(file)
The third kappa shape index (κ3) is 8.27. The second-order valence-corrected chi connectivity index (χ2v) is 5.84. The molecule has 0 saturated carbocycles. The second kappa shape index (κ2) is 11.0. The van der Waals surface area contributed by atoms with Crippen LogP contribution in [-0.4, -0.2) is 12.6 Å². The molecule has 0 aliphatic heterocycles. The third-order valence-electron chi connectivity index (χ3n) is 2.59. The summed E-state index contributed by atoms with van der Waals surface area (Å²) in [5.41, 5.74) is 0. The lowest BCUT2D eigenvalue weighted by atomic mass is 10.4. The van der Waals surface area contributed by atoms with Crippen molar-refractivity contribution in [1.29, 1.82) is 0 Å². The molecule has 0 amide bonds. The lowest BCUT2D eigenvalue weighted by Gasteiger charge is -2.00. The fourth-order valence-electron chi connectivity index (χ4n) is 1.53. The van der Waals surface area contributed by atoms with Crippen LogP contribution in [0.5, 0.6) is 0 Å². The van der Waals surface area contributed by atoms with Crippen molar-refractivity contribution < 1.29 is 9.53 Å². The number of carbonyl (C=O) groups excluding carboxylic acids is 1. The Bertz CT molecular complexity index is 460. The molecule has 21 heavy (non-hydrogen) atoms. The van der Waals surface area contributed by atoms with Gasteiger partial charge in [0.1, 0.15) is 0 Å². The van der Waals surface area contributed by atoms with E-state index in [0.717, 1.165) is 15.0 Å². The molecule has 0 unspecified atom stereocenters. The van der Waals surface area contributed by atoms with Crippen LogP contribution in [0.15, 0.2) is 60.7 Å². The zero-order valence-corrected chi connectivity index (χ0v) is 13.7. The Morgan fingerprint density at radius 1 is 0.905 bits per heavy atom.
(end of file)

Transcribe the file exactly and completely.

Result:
The third kappa shape index (κ3) is 8.27. The second-order valence-corrected chi connectivity index (χ2v) is 5.84. The molecule has 0 saturated carbocycles. The second kappa shape index (κ2) is 11.0. The van der Waals surface area contributed by atoms with Crippen LogP contribution in [-0.4, -0.2) is 12.6 Å². The molecule has 0 aliphatic heterocycles. The third-order valence-electron chi connectivity index (χ3n) is 2.59. The summed E-state index contributed by atoms with van der Waals surface area (Å²) in [5.41, 5.74) is 0. The lowest BCUT2D eigenvalue weighted by atomic mass is 10.4. The van der Waals surface area contributed by atoms with Crippen molar-refractivity contribution in [1.29, 1.82) is 0 Å². The molecule has 0 amide bonds. The lowest BCUT2D eigenvalue weighted by Gasteiger charge is -2.00. The fourth-order valence-electron chi connectivity index (χ4n) is 1.53. The van der Waals surface area contributed by atoms with Crippen LogP contribution in [0.5, 0.6) is 0 Å². The van der Waals surface area contributed by atoms with Crippen molar-refractivity contribution < 1.29 is 9.53 Å². The number of carbonyl (C=O) groups excluding carboxylic acids is 1. The Bertz CT molecular complexity index is 460. The molecule has 21 heavy (non-hydrogen) atoms. The van der Waals surface area contributed by atoms with Gasteiger partial charge in [0.1, 0.15) is 0 Å². The van der Waals surface area contributed by atoms with E-state index in [0.717, 1.165) is 15.0 Å². The molecule has 0 unspecified atom stereocenters. The van der Waals surface area contributed by atoms with Crippen LogP contribution in [0.15, 0.2) is 60.7 Å². The zero-order valence-corrected chi connectivity index (χ0v) is 13.7. The Morgan fingerprint density at radius 1 is 0.905 bits per heavy atom.